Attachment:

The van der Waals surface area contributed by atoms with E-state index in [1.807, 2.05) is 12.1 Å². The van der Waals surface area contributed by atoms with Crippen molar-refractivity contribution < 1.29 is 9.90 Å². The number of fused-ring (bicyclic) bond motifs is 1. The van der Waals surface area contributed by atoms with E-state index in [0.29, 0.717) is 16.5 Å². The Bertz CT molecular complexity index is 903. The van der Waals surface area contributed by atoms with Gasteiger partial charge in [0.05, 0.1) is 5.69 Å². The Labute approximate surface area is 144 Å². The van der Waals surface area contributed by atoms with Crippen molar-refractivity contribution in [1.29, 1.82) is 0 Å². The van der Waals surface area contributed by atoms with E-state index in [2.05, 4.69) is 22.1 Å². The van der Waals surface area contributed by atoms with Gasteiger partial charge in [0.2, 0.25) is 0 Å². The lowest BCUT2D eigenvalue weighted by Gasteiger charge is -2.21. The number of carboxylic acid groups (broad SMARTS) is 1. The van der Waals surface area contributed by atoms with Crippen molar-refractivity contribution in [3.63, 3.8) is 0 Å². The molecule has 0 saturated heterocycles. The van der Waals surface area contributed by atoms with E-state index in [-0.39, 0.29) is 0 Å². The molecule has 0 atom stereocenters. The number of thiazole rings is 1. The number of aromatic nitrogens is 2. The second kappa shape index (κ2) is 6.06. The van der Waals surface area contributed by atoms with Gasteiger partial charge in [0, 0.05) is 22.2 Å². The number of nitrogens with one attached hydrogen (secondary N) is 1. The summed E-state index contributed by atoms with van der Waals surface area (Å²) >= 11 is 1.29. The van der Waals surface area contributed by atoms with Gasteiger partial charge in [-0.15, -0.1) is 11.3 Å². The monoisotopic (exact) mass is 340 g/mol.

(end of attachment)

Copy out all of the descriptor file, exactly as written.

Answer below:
The van der Waals surface area contributed by atoms with E-state index in [1.807, 2.05) is 12.1 Å². The van der Waals surface area contributed by atoms with Crippen molar-refractivity contribution < 1.29 is 9.90 Å². The number of fused-ring (bicyclic) bond motifs is 1. The van der Waals surface area contributed by atoms with E-state index in [0.29, 0.717) is 16.5 Å². The Bertz CT molecular complexity index is 903. The van der Waals surface area contributed by atoms with Gasteiger partial charge in [0.05, 0.1) is 5.69 Å². The Labute approximate surface area is 144 Å². The van der Waals surface area contributed by atoms with Crippen molar-refractivity contribution in [1.29, 1.82) is 0 Å². The van der Waals surface area contributed by atoms with E-state index in [2.05, 4.69) is 22.1 Å². The van der Waals surface area contributed by atoms with Gasteiger partial charge in [0.2, 0.25) is 0 Å². The lowest BCUT2D eigenvalue weighted by Gasteiger charge is -2.21. The number of carboxylic acid groups (broad SMARTS) is 1. The van der Waals surface area contributed by atoms with Crippen molar-refractivity contribution in [3.63, 3.8) is 0 Å². The molecule has 0 saturated heterocycles. The van der Waals surface area contributed by atoms with E-state index in [-0.39, 0.29) is 0 Å². The molecule has 0 atom stereocenters. The number of thiazole rings is 1. The number of aromatic nitrogens is 2. The second kappa shape index (κ2) is 6.06. The van der Waals surface area contributed by atoms with Gasteiger partial charge in [0, 0.05) is 22.2 Å². The number of nitrogens with one attached hydrogen (secondary N) is 1. The summed E-state index contributed by atoms with van der Waals surface area (Å²) >= 11 is 1.29. The van der Waals surface area contributed by atoms with Gasteiger partial charge in [-0.15, -0.1) is 11.3 Å². The monoisotopic (exact) mass is 340 g/mol.